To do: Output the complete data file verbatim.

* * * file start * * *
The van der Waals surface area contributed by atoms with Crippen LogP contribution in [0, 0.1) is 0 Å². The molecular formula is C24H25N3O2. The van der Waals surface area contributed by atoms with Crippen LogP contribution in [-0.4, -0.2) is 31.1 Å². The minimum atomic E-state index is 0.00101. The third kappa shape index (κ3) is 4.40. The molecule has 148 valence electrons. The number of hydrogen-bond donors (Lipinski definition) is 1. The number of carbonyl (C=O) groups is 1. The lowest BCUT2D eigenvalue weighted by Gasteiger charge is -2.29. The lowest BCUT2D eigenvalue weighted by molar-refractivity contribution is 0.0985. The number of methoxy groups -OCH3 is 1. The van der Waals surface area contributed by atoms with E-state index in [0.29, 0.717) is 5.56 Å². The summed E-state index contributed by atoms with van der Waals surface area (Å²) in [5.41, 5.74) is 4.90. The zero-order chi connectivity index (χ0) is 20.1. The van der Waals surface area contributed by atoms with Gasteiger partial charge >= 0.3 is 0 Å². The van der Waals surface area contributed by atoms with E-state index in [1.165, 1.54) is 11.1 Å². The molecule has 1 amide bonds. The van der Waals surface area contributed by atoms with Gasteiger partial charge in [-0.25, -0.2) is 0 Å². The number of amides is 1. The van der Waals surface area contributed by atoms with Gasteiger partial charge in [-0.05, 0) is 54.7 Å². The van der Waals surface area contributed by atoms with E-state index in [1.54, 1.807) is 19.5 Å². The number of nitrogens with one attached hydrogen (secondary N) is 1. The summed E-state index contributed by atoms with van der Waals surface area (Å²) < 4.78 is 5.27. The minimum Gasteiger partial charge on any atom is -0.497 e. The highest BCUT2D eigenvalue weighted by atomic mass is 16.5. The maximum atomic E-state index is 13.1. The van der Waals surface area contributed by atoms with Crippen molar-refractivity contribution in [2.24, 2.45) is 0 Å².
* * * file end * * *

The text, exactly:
The van der Waals surface area contributed by atoms with Crippen LogP contribution in [0, 0.1) is 0 Å². The molecular formula is C24H25N3O2. The van der Waals surface area contributed by atoms with Crippen LogP contribution in [-0.4, -0.2) is 31.1 Å². The minimum atomic E-state index is 0.00101. The third kappa shape index (κ3) is 4.40. The molecule has 148 valence electrons. The number of hydrogen-bond donors (Lipinski definition) is 1. The number of carbonyl (C=O) groups is 1. The lowest BCUT2D eigenvalue weighted by Gasteiger charge is -2.29. The lowest BCUT2D eigenvalue weighted by molar-refractivity contribution is 0.0985. The number of methoxy groups -OCH3 is 1. The van der Waals surface area contributed by atoms with E-state index in [0.29, 0.717) is 5.56 Å². The summed E-state index contributed by atoms with van der Waals surface area (Å²) in [5.41, 5.74) is 4.90. The zero-order chi connectivity index (χ0) is 20.1. The van der Waals surface area contributed by atoms with Gasteiger partial charge >= 0.3 is 0 Å². The van der Waals surface area contributed by atoms with E-state index in [1.165, 1.54) is 11.1 Å². The molecule has 1 amide bonds. The van der Waals surface area contributed by atoms with Gasteiger partial charge in [-0.25, -0.2) is 0 Å². The number of amides is 1. The van der Waals surface area contributed by atoms with Gasteiger partial charge in [-0.05, 0) is 54.7 Å². The van der Waals surface area contributed by atoms with E-state index in [1.54, 1.807) is 19.5 Å². The number of nitrogens with one attached hydrogen (secondary N) is 1. The summed E-state index contributed by atoms with van der Waals surface area (Å²) < 4.78 is 5.27. The minimum Gasteiger partial charge on any atom is -0.497 e. The highest BCUT2D eigenvalue weighted by atomic mass is 16.5. The maximum atomic E-state index is 13.1. The van der Waals surface area contributed by atoms with Crippen molar-refractivity contribution in [2.24, 2.45) is 0 Å².